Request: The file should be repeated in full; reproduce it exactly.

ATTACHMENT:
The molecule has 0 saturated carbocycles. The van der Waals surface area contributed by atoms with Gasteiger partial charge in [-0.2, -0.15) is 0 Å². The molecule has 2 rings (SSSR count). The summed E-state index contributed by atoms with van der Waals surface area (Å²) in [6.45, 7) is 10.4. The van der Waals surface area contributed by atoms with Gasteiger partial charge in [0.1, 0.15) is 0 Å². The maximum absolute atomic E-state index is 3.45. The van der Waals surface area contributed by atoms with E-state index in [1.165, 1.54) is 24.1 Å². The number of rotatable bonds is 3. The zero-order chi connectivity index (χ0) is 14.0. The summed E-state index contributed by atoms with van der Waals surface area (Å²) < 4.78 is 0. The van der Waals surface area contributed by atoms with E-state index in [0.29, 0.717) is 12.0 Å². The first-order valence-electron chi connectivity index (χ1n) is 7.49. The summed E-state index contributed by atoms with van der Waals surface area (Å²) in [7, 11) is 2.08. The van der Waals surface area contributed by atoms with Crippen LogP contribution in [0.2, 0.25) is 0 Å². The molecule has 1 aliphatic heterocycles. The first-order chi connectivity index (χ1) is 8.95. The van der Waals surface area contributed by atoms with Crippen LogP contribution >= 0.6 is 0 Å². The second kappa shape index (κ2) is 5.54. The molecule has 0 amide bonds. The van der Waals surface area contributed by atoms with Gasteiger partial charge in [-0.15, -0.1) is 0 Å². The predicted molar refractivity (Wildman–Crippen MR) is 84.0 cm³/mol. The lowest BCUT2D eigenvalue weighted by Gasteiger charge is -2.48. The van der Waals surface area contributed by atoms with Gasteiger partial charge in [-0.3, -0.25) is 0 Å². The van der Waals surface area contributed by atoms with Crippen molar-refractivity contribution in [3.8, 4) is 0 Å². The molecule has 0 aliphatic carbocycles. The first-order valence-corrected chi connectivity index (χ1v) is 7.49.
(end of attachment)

The molecule has 0 saturated carbocycles. The van der Waals surface area contributed by atoms with Gasteiger partial charge in [-0.2, -0.15) is 0 Å². The molecule has 2 rings (SSSR count). The summed E-state index contributed by atoms with van der Waals surface area (Å²) in [6.45, 7) is 10.4. The van der Waals surface area contributed by atoms with Gasteiger partial charge in [0.1, 0.15) is 0 Å². The maximum absolute atomic E-state index is 3.45. The van der Waals surface area contributed by atoms with E-state index in [1.165, 1.54) is 24.1 Å². The number of rotatable bonds is 3. The zero-order chi connectivity index (χ0) is 14.0. The summed E-state index contributed by atoms with van der Waals surface area (Å²) < 4.78 is 0. The van der Waals surface area contributed by atoms with E-state index in [0.29, 0.717) is 12.0 Å². The first-order valence-electron chi connectivity index (χ1n) is 7.49. The summed E-state index contributed by atoms with van der Waals surface area (Å²) in [7, 11) is 2.08. The van der Waals surface area contributed by atoms with Crippen LogP contribution in [0.2, 0.25) is 0 Å². The molecule has 1 aliphatic heterocycles. The first-order chi connectivity index (χ1) is 8.95. The van der Waals surface area contributed by atoms with Crippen LogP contribution >= 0.6 is 0 Å². The second kappa shape index (κ2) is 5.54. The molecule has 0 amide bonds. The van der Waals surface area contributed by atoms with Gasteiger partial charge in [-0.15, -0.1) is 0 Å². The predicted molar refractivity (Wildman–Crippen MR) is 84.0 cm³/mol. The lowest BCUT2D eigenvalue weighted by Gasteiger charge is -2.48. The van der Waals surface area contributed by atoms with Gasteiger partial charge in [-0.3, -0.25) is 0 Å². The van der Waals surface area contributed by atoms with Crippen molar-refractivity contribution in [3.8, 4) is 0 Å². The molecule has 0 aliphatic carbocycles. The first-order valence-corrected chi connectivity index (χ1v) is 7.49.